This issue of Irrigation Leader magazine showcases three unique improvement projects that demonstrate a growing trend among irrigation districts and canal companies away from federal programs and toward local, state, and private efforts. The majority of irrigation projects in the western United States were designed, built, and funded upfront by the Bureau of Reclamation. The projects were then repaid over time through contracts with the project beneficiaries, much like a mortgage on a house. The water for such irrigation projects was primarily from surface water diversion sources and was delivered through networks of open canals. As many of these projects age and require improvements, the way such improvements are made is very different from how the projects were built. There is much less federal funding and far more state and local financing of projects. Project improvement designs are done by private firms and are more multipurpose— enhancing water supplies and creating additional revenue sources through smaller hydropower generation. Water sources and storage are no longer simply surface; they utilize aquifers and are increasingly conjunctively managed.

The A&B Irrigation District, near Rupert, Idaho, is a great example of an innovative improvement project that allows the conjunctive management of surface and groundwater sources with nonfederal funding. In addition to piping previously open canals, A&B will add the ability to recharge portions of its aquifer through the direct injection of Snake River water. This will be done during nonirrigation months and allow the same infrastructure to serve different purposes. This project will conserve water and add sustainability to the district. The project is financed through the Idaho Water Resource Board.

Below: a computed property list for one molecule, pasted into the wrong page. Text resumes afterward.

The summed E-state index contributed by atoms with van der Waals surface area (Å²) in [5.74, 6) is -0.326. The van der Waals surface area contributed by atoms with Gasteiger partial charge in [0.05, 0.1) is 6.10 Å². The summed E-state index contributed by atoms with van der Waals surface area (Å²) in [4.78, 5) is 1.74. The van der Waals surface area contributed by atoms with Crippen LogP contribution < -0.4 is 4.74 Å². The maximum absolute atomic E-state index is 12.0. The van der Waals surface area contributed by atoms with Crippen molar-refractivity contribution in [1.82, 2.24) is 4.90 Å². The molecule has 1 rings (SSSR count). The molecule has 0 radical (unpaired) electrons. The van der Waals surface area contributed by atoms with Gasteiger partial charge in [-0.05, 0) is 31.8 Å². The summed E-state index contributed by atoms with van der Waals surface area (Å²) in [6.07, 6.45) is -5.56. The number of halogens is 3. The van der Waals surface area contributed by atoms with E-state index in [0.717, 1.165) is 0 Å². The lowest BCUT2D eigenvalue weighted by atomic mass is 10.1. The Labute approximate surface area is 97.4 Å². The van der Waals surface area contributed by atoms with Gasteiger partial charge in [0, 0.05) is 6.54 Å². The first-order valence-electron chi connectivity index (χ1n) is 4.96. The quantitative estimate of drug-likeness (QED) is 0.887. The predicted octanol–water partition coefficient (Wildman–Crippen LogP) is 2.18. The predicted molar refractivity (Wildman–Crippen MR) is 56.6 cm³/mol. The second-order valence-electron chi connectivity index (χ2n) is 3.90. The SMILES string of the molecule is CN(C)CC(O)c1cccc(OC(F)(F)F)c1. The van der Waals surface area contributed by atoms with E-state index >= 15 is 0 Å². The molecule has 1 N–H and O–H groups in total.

The North Side Canal Company, headquartered in Jerome, Idaho, has nearly completed the construction to add a new 1.28 megawatt hydro generation plant to its nearly 100-year-old project. The design of the project was by CH2MHILL, a private engineering firm. The finance package was composed of North Side’s own reserves and private loans. This hydro project will provide the canal company a new and consistent source of revenue for many years.

The Central Platte Natural Resources District (CPNRD), in Grand Island, Nebraska, has been working with surface water irrigators in its service area to improve aquifer recharge and to provide for federally mandated river flows. Instead of taking surface water deliveries for irrigation, the local farmers have converted to using well water that is recharged in part by the repurposed irrigation canals. By fully automating the canals, the CPNRD is able to take advantage of high river flows throughout the year for groundwater recharge. Additionally, the CPNRD is able to use the canals to augment required river flows. The canal improvements and ongoing maintenance are funded locally through the CPNRD.

Such projects are not easy. The respective general managers of these projects, Dan Temple, Alan Hansten, and Lyndon Vogt, and their respective boards of directors, are to be commended for their leadership and out-of-the-box thinking.

Kris Polly is editor-in-chief of Irrigation Leader magazine and president of Water Strategies LLC, a government relations firm he began in February 2009 for the purpose of representing and guiding water, power, and agricultural entities in their dealings with Congress, the Bureau of Reclamation, and other federal government agencies. He may be contacted at